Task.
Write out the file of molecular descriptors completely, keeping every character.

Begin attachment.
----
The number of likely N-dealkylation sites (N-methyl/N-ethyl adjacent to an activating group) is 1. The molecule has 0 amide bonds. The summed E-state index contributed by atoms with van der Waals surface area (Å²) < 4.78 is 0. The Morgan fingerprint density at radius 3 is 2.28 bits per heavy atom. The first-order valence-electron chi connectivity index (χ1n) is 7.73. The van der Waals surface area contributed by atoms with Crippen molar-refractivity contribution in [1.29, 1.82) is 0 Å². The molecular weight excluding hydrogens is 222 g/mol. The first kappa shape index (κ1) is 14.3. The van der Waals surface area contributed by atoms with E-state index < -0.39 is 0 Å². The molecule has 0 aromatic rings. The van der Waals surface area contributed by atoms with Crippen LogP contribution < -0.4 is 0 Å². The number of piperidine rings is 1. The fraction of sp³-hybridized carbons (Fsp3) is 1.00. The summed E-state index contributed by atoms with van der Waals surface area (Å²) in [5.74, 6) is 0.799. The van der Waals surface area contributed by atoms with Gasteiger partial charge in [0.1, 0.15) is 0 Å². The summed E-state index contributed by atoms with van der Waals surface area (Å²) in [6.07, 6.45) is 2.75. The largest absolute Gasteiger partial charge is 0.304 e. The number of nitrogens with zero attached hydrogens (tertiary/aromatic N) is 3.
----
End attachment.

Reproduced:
The number of likely N-dealkylation sites (N-methyl/N-ethyl adjacent to an activating group) is 1. The molecule has 0 amide bonds. The summed E-state index contributed by atoms with van der Waals surface area (Å²) < 4.78 is 0. The Morgan fingerprint density at radius 3 is 2.28 bits per heavy atom. The first-order valence-electron chi connectivity index (χ1n) is 7.73. The van der Waals surface area contributed by atoms with Crippen molar-refractivity contribution in [1.29, 1.82) is 0 Å². The molecular weight excluding hydrogens is 222 g/mol. The first kappa shape index (κ1) is 14.3. The van der Waals surface area contributed by atoms with E-state index < -0.39 is 0 Å². The molecule has 0 aromatic rings. The van der Waals surface area contributed by atoms with Crippen LogP contribution < -0.4 is 0 Å². The number of piperidine rings is 1. The fraction of sp³-hybridized carbons (Fsp3) is 1.00. The summed E-state index contributed by atoms with van der Waals surface area (Å²) in [5.74, 6) is 0.799. The van der Waals surface area contributed by atoms with Gasteiger partial charge in [0.1, 0.15) is 0 Å². The summed E-state index contributed by atoms with van der Waals surface area (Å²) in [6.07, 6.45) is 2.75. The largest absolute Gasteiger partial charge is 0.304 e. The number of nitrogens with zero attached hydrogens (tertiary/aromatic N) is 3.